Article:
Why hotels are taking wellness seriously
Hotel operators have been buying firms focused on wellness in a bid to attract guests looking for healthy getaways.
IHG earlier this year acquired luxury wellness resort brand Six Senses Hotels Resorts Spas for US$300 million. Hyatt Hotels & Resorts (Hyatt) acquired boutique wellness and fitness brand Exhale in 2017 for an undisclosed amount, which followed Hyatt’s acquisition of U.S. wellness resort brand Miraval for US$375 million that same year.
“We’ve seen greater convergence in the hospitality industry,” says Giuliano Esposito, Senior Vice President, Strategic Advisory & Asset Management for JLL Hotels & Hospitality Group. “Wellness is becoming a key focus for industry stakeholders.”
By acquiring these types of companies, hotels are seeking to provide guests with a more complete journey. The aim is to create an experience that benefits every aspect of a guest’s well-being, from healthier food and beverage options to fitness programs.
“These acquisitions are expanding the abilities of hotels and, by integrating these into their products, are providing a more holistic experience that modern travellers are seeking,” says Tony Ryan, Managing Director, Global Mergers & Acquisitions at JLL’s Hotels & Hospitality Group.
Moving with the times
Spas have long been prevalent in more upscale luxury hotels, where it has become an expected amenity.
But as the overall experience becomes more important for the hotel sector as a whole, a wellness component, weaved into the branding promise, can help make hotels more attractive and promote retention.
“Investments and initiatives by hotels are all in response to how the hospitality industry and consumer preferences are changing,” says Ryan. “As wellness becomes more prominent, we’re seeing hotels adapt.”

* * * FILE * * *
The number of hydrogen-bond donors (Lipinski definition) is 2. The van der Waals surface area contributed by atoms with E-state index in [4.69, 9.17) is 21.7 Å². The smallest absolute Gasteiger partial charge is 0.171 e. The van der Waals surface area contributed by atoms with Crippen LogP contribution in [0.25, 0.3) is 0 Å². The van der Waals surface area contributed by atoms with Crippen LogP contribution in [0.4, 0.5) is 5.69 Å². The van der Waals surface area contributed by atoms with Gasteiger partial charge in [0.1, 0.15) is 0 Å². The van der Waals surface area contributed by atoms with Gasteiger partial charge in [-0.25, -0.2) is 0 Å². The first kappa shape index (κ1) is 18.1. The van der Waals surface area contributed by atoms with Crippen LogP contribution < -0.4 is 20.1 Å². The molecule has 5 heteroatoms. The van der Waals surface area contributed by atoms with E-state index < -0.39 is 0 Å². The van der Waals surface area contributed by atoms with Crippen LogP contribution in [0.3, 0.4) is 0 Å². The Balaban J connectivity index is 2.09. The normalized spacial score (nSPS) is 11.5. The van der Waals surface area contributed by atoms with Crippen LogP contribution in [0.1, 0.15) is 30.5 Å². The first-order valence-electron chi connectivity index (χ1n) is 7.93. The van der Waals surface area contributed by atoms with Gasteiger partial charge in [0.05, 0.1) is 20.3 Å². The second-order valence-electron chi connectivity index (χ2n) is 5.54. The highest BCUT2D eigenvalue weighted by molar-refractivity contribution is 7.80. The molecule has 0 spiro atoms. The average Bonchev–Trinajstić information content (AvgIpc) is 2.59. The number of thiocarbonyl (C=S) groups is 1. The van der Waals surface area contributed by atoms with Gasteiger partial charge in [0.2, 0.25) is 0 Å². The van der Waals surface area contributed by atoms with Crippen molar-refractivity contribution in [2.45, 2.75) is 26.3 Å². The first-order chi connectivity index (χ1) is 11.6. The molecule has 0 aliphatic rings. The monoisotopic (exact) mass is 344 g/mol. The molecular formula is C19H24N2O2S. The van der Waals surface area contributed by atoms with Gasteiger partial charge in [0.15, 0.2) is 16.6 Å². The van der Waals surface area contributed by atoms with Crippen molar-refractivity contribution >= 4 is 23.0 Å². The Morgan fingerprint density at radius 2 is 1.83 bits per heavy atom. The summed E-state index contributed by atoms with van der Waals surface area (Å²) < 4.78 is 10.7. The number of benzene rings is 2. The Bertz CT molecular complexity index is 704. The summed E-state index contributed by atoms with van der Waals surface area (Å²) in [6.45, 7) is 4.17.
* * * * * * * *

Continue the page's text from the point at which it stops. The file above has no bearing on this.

A major driver in the growth of the wellness industry has been the increase in people seeking to lead healthier lifestyles. Between 2015 and 2017, the Wellness Economy grew by 6.4 percent on average annually, according to a study conducted by the Global Wellness Institute (GWI).
In 2017, Wellness tourism expenditures were $639.4 billion globally and are projected to grow by 7.5 percent annually between 2017 and 2022. With such projected growth, we expect hotel operators to continue focusing on successful wellness related brands.
“Take Six Senses Hotels Resorts Spas,” says Ryan. “It’s done a great job to clearly define and communicate what it stands for, it complements the existing brand offering of IHG and fills a gap in their portfolio.”
With Asia’s rapidly-expanding middle class, the wellness part of the tourism industry is booming. Asia Pacific is the fastest growing wellness tourism market in the world, according to GWI. Wellness tourism expenditures are projected to grow by 13 percent annually during the period 2017-2022.
“Some of the pioneers and successful Wellness brands and offerings -- such as Chiva Som, Hua Hin, Thailand, Kamalaya, Koh Samui, Thailand, Ananda in the Himalayas, and COMO Shambhala Bali, Indonesia – are in Asia,” says Giuliano Esposito, Senior Vice President, Strategic Advisory & Asset Management for JLL Hotels & Hospitality Group.
“In the past we saw standalone aspects of Wellness such as gyms and spas being incorporated into hotels; however, travelling is becoming more and more experience based and a more holistic approach to the Wellness may be required,” he says.